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Environmental program grows with new initiatives, coordinator

A newly created position in Occupational Safety and Environmental Health (OSEH)—the environmental stewardship coordinator—will be in charge of overseeing existing ecological efforts across campus as well as new initiatives.

Andrew Berki will serve in the new position. “Everyone is a steward of the environment around us,” he says. “We are caretakers of the resources that surround us, and it is our responsibility to administer those resources to the best of our abilities so they are available for future generations to appreciate and enjoy.”
Andrew Berki, the new environmental stewardship coordinator, speaks at the recent EnergyFest event on the Diag. (Photo by Martin Vloet, U-M Photo Services)

Berki, who has been with OSEH for nine years specializing in pollution prevention programs, will focus on coordinating the tracking of existing environmental stewardship efforts around campus and will assist in developing new initiatives, including additional pollution prevention programs such as silver recovery, mercury reduction and chemical redistribution.

Meanwhile, other environmental stewardship programs continue to grow. In August, the recycling staff in Grounds and Waste Management worked with staff and students in University Housing during student move-in to collect enough polystyrene block (often used to protect computers and other equipment during shipping) to fill two 48-foot semi-trailers for transportation to a company that will recycle the material into new hard plastic containers. More than 2,200 cubic yards of cardboard also was collected.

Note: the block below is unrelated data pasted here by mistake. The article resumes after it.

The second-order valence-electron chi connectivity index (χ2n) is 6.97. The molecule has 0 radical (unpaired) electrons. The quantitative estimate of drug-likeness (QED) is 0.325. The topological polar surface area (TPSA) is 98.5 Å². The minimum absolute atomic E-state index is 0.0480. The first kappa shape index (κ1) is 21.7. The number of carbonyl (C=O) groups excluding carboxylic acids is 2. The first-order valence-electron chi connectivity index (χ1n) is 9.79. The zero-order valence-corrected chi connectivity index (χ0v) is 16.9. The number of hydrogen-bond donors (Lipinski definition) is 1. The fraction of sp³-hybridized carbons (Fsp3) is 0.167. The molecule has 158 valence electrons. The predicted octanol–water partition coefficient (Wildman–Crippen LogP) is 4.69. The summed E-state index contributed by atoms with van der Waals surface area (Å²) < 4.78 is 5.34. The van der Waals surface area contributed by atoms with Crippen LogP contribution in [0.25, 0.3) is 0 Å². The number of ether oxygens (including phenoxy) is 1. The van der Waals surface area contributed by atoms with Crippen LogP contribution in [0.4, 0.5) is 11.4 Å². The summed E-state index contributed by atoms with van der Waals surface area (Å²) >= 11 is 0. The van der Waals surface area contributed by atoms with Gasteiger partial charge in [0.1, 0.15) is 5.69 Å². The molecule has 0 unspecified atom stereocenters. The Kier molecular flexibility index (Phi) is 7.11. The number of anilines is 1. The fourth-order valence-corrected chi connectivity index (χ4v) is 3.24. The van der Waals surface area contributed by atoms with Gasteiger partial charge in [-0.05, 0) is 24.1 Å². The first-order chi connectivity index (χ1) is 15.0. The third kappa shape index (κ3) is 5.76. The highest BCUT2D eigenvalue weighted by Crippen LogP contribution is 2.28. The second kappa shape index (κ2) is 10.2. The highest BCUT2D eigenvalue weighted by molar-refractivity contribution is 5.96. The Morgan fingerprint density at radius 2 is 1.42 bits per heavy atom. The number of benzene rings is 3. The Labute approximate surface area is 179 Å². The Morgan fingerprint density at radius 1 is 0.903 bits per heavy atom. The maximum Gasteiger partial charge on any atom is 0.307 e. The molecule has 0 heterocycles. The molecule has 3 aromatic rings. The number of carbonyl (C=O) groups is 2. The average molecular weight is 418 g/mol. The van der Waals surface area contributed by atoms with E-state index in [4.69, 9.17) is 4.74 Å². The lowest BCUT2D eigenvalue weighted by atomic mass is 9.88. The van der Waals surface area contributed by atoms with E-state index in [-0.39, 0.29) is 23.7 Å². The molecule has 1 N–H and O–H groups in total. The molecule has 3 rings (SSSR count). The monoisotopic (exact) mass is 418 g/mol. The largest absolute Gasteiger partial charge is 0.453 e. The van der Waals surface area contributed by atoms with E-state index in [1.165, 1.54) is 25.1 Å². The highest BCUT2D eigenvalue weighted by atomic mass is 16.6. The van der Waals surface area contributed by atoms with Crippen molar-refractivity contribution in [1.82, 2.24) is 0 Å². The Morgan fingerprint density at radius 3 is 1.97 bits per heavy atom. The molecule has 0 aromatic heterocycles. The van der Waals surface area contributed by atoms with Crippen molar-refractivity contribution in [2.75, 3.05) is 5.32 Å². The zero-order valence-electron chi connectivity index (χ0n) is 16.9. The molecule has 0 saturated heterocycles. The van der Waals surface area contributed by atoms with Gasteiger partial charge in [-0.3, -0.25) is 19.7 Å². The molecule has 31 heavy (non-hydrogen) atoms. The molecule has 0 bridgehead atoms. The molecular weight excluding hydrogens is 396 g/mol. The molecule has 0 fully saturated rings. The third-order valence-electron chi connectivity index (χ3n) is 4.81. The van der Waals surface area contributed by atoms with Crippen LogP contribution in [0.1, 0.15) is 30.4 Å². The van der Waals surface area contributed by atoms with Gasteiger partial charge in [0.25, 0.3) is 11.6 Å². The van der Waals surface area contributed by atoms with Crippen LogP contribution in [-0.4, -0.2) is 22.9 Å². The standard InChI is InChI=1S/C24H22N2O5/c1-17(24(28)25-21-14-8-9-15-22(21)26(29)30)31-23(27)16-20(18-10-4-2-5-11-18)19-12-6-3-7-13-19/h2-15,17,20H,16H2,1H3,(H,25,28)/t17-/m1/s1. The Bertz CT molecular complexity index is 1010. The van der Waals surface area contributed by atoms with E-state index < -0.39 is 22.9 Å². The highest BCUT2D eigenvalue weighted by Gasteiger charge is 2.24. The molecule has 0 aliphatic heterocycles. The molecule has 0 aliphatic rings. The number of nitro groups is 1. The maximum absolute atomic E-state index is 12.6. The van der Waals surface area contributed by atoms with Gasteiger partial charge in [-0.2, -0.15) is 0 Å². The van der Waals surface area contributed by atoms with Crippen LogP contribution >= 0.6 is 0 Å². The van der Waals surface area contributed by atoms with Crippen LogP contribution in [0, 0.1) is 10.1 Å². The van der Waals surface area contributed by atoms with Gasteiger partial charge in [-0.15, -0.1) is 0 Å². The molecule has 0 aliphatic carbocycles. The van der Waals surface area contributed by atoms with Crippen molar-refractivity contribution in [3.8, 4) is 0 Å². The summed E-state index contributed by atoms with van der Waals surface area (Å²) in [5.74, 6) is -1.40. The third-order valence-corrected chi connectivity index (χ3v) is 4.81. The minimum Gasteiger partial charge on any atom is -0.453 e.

“We collected 54 percent more cardboard than we did during student move-in last fall,” says Sarah Archer, U-M’s recycling coordinator. “Our students continue to bring more stuff to campus, but more people also are helping reduce our waste stream by collecting the recyclables.”

Recycling plastic bottles and cardboard at football games continues to be a big job, especially this year with seven home games. Through the first three games, more than 13 tons of plastic bottles and six tons of cardboard have been captured from the waste stream.

“It’s a lot of work during the games, but we have friendly volunteers who have helped us,” says Brianne Haven, a waste reduction specialist. “At the Utah game, we were joined by students from the Pioneer High School National Honor Society. Other community service workers will join the fun during the second half of the season.”

The Utilities and Plant Engineering group in Plant Operations joined forces with the Center for Sustainable Systems in the School of Natural Resources and Environment Sept. 19 to present EnergyFest 2002 on the Central Campus Diag. The mid-day event featured a variety of exhibitors sharing information about conservation efforts on campus, including energy management, waste management, environmental stewardship, pollution prevention, recycling and safety.

For more information about these and other environmental initiatives, check out the new University web site that was launched earlier this year at

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